Connecticut Debt Crisis

Hello Dr. Wolff, Would you please address the Connecticut debt crisis? For a state with numerous insurance and other Fortune 500 companies and a state that is supposedly one of the wealthiest in the nation, it just doesn’t make sense. I have read numerous articles on the issue and it still does not make sense. Thanks!

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  • Nicholas Anderson
    commented 2018-01-08 22:42:07 -0500
    Hello Alhagi,

    CT’s budget deficit is a result of a conflux of politically and financially driven decisions that have created a series of crisis’s that on the surface seem separate, but are intrinsically feeding each other. The crux of the problem is that the state speculated that providing corporate tax shelters and subsidies would encourage economic growth. These businesses such as Pfizer took advantage of these low or nonexistent taxrates until they expired, and then closed or moved these locations costing thousands of well paying jobs. This is not unique in any way from other states. It typifies the “race to the bottom” competitive mantra that defines interstate competition. However, what is relatively unique is the surrounding circumstances, namely the high income and property taxes that predate both these subsidies and the housing-crisis. However, income taxes could be avoided by the wealthy in several ways, the most obvious being out of state residency, the use of hedge funds/capital gains and bonds. This left the middle-class and the poor feeling the brunt of funding the state revenue and by extension corporate subsidies. Enter the housing crisis, which crippled not only the value of the property owned by everyone(and thereby the municipalities that relied on property tax), but pushed homeowners underwater on the value of their primary assets. Not only could these owners not borrow on the equity of their houses, but they placed in a financial situation where they owed too much on the home to leave and could not afford to stay. Young people on the other hand, having no such financial commitments or assets and facing declining job prospects and rising student debt began to migrate in massive numbers to the west and the south. So now the state has an issue. It is steadily losing population, jobs and tax dollars while the average age of Connecticut residents slowly rises and pensions and retirement plans are starting to come due. The middleclass residents that do still reside in the state are still underwater on their assets and can’t afford a tax hike to cover the deficit spending for corporate subsidies that resulted in an employment slump after they abandoned the state for better subsidies elsewhere, while the bulk of the population that can afford a tax hike has abused legal loopholes to prevent their assets from being subject to taxation. Worse this class of people are the primary funding for political campaigns, so amending these loopholes is political suicide. Conservatives say that the taxes are the problem; Liberals that it’s the massive inequality. The reality is that they are both right and that they are both wrong. The high taxes effected only those who could not find an avenue around them(the middleclass and the poor), in order to subsidize corporate welfare that ultimately undermined job growth. This fueled inequality.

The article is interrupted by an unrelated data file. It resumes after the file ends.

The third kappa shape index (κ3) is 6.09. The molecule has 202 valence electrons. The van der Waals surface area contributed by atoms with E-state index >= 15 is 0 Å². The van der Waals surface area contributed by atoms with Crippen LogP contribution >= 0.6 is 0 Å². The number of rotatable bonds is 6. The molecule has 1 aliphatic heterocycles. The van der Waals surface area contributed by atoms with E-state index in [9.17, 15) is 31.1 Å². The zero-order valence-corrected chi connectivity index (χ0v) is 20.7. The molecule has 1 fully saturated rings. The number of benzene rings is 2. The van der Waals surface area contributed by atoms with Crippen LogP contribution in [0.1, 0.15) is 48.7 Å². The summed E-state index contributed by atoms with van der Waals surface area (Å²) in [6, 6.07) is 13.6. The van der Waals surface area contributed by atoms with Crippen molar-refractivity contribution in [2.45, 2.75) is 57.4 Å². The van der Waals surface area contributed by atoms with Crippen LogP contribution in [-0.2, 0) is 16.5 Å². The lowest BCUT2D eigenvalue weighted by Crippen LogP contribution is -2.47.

• Alhaji Conteh
    published this page in Ask Prof. Wolff 2018-01-06 20:56:44 -0500